Marlette’s Olivia Findlay won the high jump (5-4) and Wyoming Potter’s House Christian’s Sohanny Gonzalez-Castillo won the long jump (17-4). Deckerville’s Rebecca Moeller was first in the pole vault (10-6).
PHOTOS (Top) Buckley's Aiden Harrand sets the pace in the 1,600 on Saturday. (Middle) Addison's Molly Brown celebrates her win in the 100 hurdles. (Below) Mount Pleasant Sacred Heart's Anna Plum clears a hurdle during the 300. (Photos by Ken Swart/RunMichigan.com.)
BLISSFIELD – Last fall, June Miller raced for an MHSAA cross country title at Michigan International Speedway. During the winter she played in the Division 3 Basketball Final at the Breslin Center. In the spring, she competed at the Lower Peninsula Division 3 track & field championships in Kent City.
As she embarks on her senior year at Blissfield Community Schools in southeast Michigan, Miller isn’t concerned about an encore.
“I don’t worry about topping my junior season,” she said. “I don’t feel the need to. I’ll fight for it to the best of my ability, but if I don’t make it that’s okay. There were a lot of factors that went into last year, and I can’t control all of them this year.
“I’ll leave my best out there and know that I gave it my all, and in the end that’s the true accomplishment. If it takes me that far or further, then great. If not, that’s okay.”
Miller’s remarkable run to MHSAA Finals in three sports remains even more impressive when considering she had eight goals and five assists playing defense for the Royals soccer team.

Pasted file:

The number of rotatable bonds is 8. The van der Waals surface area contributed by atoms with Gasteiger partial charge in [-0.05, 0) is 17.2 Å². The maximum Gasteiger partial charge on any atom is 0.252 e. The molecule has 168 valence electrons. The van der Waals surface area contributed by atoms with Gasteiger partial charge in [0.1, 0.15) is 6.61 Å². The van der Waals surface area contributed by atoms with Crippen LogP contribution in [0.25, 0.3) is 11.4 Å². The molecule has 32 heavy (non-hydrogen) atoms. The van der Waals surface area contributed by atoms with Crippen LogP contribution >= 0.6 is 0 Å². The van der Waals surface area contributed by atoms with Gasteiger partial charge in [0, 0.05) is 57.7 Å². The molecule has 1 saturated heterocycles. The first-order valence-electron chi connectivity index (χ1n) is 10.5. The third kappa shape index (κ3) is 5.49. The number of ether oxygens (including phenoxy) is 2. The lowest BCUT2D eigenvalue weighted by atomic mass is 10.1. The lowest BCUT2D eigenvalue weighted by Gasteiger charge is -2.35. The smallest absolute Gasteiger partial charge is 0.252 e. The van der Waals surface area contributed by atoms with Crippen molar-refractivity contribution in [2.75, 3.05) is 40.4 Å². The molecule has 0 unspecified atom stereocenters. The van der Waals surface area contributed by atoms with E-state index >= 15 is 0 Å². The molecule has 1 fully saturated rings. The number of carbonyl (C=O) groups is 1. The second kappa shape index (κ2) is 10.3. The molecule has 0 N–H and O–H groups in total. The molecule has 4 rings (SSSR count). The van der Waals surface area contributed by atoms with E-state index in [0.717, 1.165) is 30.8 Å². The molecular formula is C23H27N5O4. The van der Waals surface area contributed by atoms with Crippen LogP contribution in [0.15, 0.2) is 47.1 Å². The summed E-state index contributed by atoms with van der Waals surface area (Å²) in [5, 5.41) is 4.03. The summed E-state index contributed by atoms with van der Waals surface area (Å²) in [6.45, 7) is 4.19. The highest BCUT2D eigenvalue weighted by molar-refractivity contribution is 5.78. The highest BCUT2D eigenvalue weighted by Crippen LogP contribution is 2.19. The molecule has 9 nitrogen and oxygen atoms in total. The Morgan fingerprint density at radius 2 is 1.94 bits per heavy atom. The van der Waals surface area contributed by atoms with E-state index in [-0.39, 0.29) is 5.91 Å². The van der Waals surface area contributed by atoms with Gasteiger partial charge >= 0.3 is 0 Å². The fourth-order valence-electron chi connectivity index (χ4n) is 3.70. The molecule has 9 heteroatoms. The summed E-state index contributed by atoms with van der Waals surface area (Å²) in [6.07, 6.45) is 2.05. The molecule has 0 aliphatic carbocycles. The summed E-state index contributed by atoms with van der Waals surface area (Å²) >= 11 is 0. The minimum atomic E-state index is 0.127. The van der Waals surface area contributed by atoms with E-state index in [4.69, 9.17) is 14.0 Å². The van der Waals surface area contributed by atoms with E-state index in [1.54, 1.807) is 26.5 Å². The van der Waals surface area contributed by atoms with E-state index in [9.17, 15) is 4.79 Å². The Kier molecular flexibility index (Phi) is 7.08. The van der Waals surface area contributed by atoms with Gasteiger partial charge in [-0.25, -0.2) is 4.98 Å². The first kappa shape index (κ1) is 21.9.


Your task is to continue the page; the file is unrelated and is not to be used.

“Shows up to work, busts her tail every practice, every game,” said Blissfield girls basketball coach Ryan Gilbert. “Never have to worry about June Miller.”
Miller is as steady an athlete as they come, never getting too high or too low in pressure situations. In basketball, Gilbert said Miller never met a shot she didn’t like. Miller started all 29 games last season, leading the team in 3-pointers.
Gilbert said Miller is even-keeled.
“It takes a while to get into the ‘June Miller circle,’ but I’m almost in,” he said. “This is her senior year; this is my year. She’s very funny when you get to know her and has a brilliant mind.
“She wants to win over everything,” Gilbert said.
Miller wasn’t the fastest runner on the cross country team last fall – that spot would belong to her younger sister, Hope. June has no problem with that.
“I love running with my sister,” she said. “She’s an amazing and incredibly kind person. Her dedication to running inspires me and keeps me fighting for it. We train together sometimes and she’s the one that pushes me, and I love that.
“I always knew she’d be faster than me someday, and I couldn’t be prouder of how fast she’s become and how much she’s achieved. (People might) think I’d hold some resentment for her beating me while I’m older, but she’s lived in my shadow for years and I’m so glad she’s been able to find her place that she can dominate.”
Blissfield is eyeing a big season in cross country after winning a Regional and just missing the top 10 at the Final a year ago. The Miller sisters are a big reason for the giddiness.